Part 3 of a trilogy of operas. About putting profit before morals, the Dutch East India Company and today.
Update July 2020: with great pleasure we can now share the two films that premiere at Oerol's Imaginaire Eiland (Imaginary Island), as interim alternative for our physically canceled Kaapdiegoeiekoop:
Update June 2020: Great news! It looks like we are still able to show a part of the show. From 15 to 19 june, check out Oerol's online Imaginaire Eiland (Imaginary Island). We'll 'be there' too!
Update in relation to Covid-19: The sad news has reached us that, after the cancellation of Festival Karavaan, Oerol Festival too will not take place in its original form and timeframe. We feel for the people working to prepare these festivals, as this decision must be tough upon them. For Silbersee, Gouden Haas and Nederlands Kamerkoor, this means that Kaapdiegoeiekoop will not be performed this season. We are looking into the possibilities for this production to still take place in the future, and will reach out to you as soon as we know more. Until then: take good care of yourself and those close to you.
[text for the original production]
An oil tanker is wrecked off the coast of a desert island, and the captain – the only survivor and perhaps the only crew member – is washed ashore, covered in oil.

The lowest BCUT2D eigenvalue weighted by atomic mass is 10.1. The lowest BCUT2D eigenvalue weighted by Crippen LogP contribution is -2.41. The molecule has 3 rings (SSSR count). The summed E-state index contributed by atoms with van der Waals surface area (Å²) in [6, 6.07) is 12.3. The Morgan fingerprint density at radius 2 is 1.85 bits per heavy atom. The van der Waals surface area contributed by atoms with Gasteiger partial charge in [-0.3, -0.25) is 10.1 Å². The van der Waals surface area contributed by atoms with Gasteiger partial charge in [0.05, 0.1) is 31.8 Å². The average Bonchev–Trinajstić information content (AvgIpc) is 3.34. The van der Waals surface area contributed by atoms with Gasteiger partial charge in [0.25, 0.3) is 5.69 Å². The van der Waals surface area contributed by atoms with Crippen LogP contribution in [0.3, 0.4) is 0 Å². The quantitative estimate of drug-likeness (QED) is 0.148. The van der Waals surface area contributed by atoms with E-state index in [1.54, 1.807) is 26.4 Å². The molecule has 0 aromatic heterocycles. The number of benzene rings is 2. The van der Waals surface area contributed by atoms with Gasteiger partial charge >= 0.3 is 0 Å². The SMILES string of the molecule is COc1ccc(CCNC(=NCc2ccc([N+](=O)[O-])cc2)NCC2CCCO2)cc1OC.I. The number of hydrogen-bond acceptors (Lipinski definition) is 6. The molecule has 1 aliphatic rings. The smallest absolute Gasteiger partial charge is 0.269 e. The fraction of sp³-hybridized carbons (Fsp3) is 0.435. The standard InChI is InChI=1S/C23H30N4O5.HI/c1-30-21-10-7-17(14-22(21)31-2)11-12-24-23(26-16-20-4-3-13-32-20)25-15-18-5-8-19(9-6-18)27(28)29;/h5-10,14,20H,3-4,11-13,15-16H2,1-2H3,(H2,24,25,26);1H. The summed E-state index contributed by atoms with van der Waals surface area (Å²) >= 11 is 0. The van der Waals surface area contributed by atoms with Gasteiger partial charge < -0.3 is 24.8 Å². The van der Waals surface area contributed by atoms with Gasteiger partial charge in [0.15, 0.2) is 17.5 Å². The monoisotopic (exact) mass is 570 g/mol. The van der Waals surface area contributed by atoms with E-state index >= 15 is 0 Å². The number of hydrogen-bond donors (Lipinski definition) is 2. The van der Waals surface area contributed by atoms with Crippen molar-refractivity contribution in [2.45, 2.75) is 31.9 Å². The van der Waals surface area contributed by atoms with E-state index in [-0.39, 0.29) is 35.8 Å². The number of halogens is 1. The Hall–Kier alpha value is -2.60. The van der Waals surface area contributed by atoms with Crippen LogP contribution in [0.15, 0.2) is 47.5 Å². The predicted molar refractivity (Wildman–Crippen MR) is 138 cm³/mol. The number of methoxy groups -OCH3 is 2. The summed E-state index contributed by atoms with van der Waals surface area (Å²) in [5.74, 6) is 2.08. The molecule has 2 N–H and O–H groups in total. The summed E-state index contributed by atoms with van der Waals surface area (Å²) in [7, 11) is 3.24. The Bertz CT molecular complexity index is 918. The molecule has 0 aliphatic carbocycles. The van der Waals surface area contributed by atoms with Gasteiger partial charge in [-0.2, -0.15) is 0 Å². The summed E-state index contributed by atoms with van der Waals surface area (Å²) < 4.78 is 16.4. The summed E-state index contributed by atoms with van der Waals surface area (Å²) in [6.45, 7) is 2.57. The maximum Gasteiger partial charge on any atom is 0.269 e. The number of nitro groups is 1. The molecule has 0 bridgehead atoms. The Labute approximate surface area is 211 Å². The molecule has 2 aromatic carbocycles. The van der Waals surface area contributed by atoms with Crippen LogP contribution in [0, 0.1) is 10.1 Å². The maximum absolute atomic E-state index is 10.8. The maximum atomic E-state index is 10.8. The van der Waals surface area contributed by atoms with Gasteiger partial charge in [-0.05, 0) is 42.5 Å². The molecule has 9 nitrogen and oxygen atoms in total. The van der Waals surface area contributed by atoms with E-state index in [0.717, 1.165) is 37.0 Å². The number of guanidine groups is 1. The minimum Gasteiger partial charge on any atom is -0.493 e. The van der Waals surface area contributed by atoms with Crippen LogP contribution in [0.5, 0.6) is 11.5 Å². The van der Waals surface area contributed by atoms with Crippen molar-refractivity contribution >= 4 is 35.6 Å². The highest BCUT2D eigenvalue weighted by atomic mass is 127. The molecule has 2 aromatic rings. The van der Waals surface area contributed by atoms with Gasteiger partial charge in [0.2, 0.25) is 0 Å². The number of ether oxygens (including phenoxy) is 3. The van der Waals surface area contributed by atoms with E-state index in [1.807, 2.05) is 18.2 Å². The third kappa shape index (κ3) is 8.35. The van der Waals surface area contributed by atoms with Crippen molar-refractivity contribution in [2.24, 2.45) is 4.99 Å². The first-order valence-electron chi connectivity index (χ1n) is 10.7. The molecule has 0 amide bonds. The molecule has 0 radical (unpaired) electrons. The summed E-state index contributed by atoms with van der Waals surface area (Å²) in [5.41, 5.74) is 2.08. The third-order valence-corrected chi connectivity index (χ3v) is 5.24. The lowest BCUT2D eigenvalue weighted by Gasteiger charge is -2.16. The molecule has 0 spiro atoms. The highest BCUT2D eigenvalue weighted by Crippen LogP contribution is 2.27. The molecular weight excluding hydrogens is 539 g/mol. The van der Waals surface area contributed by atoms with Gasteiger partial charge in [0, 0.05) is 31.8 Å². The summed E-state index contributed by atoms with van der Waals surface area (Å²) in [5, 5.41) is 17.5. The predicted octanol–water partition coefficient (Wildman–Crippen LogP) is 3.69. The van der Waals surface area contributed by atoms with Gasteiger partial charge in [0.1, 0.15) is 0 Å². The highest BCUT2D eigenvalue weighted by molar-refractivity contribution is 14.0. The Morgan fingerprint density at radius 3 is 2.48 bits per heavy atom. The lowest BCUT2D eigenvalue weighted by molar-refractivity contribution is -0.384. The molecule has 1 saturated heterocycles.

The ship is filled with a cargo of filthy, toxic, polluted oil that is forbidden in Europe and destined for the African market. It has foundered because safety regulations have been flouted to cut costs.
The Dutch East India Company, the VOC, had a saying meaning 'you've got to spend money to make money'. This shipping disaster, this scandal, has been borne of greed. It is the heritage of the Golden Age, the heyday of Dutch colonialism.
On the island, the captain is visited by his demons, his loved ones, hallucinations and illusions, witnesses and accomplices. By CEO Mr Shell, the Minister of Trade, the Insurer, the Environmental Activist, the 'Native', the Eye-Closer, the Motorist.
Battered by his experiences and his own evidence, the captain wonders if he really wants to be rescued, or whether it would be better for him to disappear into the ocean like the leaking, polluted, stinking oil.
Kaapdegoeiekoop is spoken, rapped and sung in a modern version of 17th-century Dutch, in an attempt to capture the Golden Age in the language of the great Dutch poets and playwrights of the age, Vondel, Hooft and Bredero.